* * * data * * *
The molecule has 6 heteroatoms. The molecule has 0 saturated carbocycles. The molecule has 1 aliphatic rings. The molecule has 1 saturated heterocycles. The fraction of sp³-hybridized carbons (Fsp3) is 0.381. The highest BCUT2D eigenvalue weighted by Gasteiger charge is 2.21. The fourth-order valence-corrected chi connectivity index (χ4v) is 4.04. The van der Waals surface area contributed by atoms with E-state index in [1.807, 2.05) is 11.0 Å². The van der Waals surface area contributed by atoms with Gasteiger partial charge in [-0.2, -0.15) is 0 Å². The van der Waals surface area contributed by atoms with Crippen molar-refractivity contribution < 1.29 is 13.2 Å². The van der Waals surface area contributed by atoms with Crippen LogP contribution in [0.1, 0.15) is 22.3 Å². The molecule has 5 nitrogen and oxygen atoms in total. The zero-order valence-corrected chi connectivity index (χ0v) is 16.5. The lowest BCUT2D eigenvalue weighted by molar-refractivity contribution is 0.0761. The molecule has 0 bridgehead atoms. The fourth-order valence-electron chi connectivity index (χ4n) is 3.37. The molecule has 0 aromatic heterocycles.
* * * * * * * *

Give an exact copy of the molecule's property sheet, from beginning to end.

The molecule has 6 heteroatoms. The molecule has 0 saturated carbocycles. The molecule has 1 aliphatic rings. The molecule has 1 saturated heterocycles. The fraction of sp³-hybridized carbons (Fsp3) is 0.381. The highest BCUT2D eigenvalue weighted by Gasteiger charge is 2.21. The fourth-order valence-corrected chi connectivity index (χ4v) is 4.04. The van der Waals surface area contributed by atoms with E-state index in [1.807, 2.05) is 11.0 Å². The van der Waals surface area contributed by atoms with Gasteiger partial charge in [-0.2, -0.15) is 0 Å². The van der Waals surface area contributed by atoms with Crippen molar-refractivity contribution < 1.29 is 13.2 Å². The van der Waals surface area contributed by atoms with Crippen LogP contribution in [0.1, 0.15) is 22.3 Å². The molecule has 5 nitrogen and oxygen atoms in total. The zero-order valence-corrected chi connectivity index (χ0v) is 16.5. The lowest BCUT2D eigenvalue weighted by molar-refractivity contribution is 0.0761. The molecule has 0 bridgehead atoms. The fourth-order valence-electron chi connectivity index (χ4n) is 3.37. The molecule has 0 aromatic heterocycles.